Three Minute Thesis

Three Minute Thesis (3MT®) is a competition for doctoral students to develop and showcase their research communication skills.

3MT Competition

Could you present your 80,000 word thesis or dissertation in three minutes? Do you want the excitement of competing with other graduate students for $2,500 in prizes and the opportunity to compete in the Ivy competition, the Northeastern (U.S. and Canadian) competition, and to showcase your research at the Council of Graduate Schools annual meeting? 
3MT is an annual competition sponsored by the Cornell Graduate School. All enrolled doctoral students at the research stage (with at least some results to share) are eligible. The 2024 competition is scheduled to take place in February-March 2024. 

Read about the students who presented in the 2023 Cornell 3MT Finals.

Email with any questions.

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The first 3MT was held at The University of Queensland (UQ) in 2008 with 160 graduate students competing. Enthusiasm for the 3MT concept grew and its adoption by numerous universities led to the development of an international competition in 2010. Today students from the United States, the United Kingdom, Canada, and Hong Kong take part in their own regional and national events.

Cornell Graduate School expects to host its ninth 3MT competition final round on Wednesday, March 20, 2024. Video submissions for the preliminary round will be due in late February or early March 2024, and will reviewed by a panel of volunteer judges to select the finalists. 3MT challenges research degree students to present a compelling story on their dissertation or thesis and its significance in just three minutes, in language appropriate to a non-specialist audience.

In addition to first place and second place winners from among the eight finalists, audience members are asked to select a People’s Choice Award.

3MT Resources


  • A single static PowerPoint slide is permitted (no slide transitions, animations or ‘movement’ of any kind; the slide is to be presented from the beginning of the oration).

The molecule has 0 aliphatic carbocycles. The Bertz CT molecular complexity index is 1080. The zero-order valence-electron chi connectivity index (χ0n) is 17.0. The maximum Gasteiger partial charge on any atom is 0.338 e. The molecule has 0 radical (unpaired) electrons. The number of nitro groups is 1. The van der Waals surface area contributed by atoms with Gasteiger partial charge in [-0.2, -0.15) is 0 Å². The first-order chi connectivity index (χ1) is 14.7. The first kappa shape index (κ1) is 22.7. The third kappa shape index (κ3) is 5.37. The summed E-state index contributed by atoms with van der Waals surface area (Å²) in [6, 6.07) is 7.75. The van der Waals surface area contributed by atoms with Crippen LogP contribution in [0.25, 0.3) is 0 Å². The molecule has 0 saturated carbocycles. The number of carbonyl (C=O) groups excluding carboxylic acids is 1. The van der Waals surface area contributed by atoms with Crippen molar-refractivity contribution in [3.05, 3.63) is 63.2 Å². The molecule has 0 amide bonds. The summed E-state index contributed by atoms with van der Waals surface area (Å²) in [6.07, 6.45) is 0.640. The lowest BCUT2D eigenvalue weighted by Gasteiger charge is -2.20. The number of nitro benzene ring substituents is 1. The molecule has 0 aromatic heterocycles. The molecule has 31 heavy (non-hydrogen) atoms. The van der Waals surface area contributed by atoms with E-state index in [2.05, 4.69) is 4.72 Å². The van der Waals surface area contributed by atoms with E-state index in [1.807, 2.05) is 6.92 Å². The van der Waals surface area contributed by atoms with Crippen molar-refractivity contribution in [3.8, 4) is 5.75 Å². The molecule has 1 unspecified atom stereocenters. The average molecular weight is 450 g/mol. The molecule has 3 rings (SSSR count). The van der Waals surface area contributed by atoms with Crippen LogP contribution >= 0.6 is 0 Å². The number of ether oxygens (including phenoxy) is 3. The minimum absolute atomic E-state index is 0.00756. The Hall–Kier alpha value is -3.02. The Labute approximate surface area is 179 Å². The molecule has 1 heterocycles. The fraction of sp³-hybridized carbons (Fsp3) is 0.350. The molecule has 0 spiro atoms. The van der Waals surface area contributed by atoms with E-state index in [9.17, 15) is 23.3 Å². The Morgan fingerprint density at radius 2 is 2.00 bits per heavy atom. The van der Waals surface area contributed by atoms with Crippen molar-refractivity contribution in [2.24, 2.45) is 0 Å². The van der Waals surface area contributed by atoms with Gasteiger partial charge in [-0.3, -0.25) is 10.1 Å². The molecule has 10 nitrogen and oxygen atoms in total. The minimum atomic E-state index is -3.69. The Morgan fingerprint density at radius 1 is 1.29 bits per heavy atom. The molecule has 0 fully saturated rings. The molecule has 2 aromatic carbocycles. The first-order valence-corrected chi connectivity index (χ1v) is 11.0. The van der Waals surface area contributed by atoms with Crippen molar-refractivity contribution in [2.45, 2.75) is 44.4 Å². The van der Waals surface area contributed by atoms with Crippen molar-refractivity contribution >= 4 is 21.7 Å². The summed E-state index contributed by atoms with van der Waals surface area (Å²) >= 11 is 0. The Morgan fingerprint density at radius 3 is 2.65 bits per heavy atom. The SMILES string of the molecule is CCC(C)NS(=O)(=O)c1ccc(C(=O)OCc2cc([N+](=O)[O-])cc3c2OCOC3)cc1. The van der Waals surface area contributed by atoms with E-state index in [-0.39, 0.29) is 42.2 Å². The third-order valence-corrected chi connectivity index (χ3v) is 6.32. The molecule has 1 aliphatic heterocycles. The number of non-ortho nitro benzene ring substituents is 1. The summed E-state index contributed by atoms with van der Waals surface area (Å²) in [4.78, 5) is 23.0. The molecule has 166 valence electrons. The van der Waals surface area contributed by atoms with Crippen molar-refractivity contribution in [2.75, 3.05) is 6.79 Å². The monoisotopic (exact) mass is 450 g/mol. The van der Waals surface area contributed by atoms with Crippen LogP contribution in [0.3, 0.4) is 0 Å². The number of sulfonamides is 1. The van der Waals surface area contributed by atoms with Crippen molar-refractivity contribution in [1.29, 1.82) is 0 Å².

• No additional electronic media (e.g. sound and video files) are permitted.
  • No additional props (e.g. costumes, musical instruments, laboratory equipment) are permitted.
  • Zoom backgrounds are considered props. Please ensure your background is a blank screen or wall.
  • Presentations are limited to three minutes maximum and competitors exceeding three minutes are disqualified.
  • Presentations are to be spoken word (i.e. no poems, raps, or songs).
  • Presentations are to commence from the stage.
  • Presentations are considered to have commenced when presenters start their presentation through movement or speech.
  • The decision of the adjudicating panel is final.

Judging Criteria

Each of the judging criteria has equal weight. Note what each criterion has in common: An emphasis on audience.

Comprehension and Content

  • Did the presentation provide a clear background and significance to the research question?
  • Did the presentation clearly describe the research strategy/design and the results/findings of the research?
  • Did the presentation clearly describe the conclusions, outcomes, and impact of the research?

Engagement and Communication

  • Was the oration delivered clearly, and in language appropriate for a non-specialist audience?
  • Was the PowerPoint slide clear and did it enhance the presentation?
  • Did the presenter convey enthusiasm for their research, and capture and maintain the audience’s attention?

For more information about the Cornell competition, email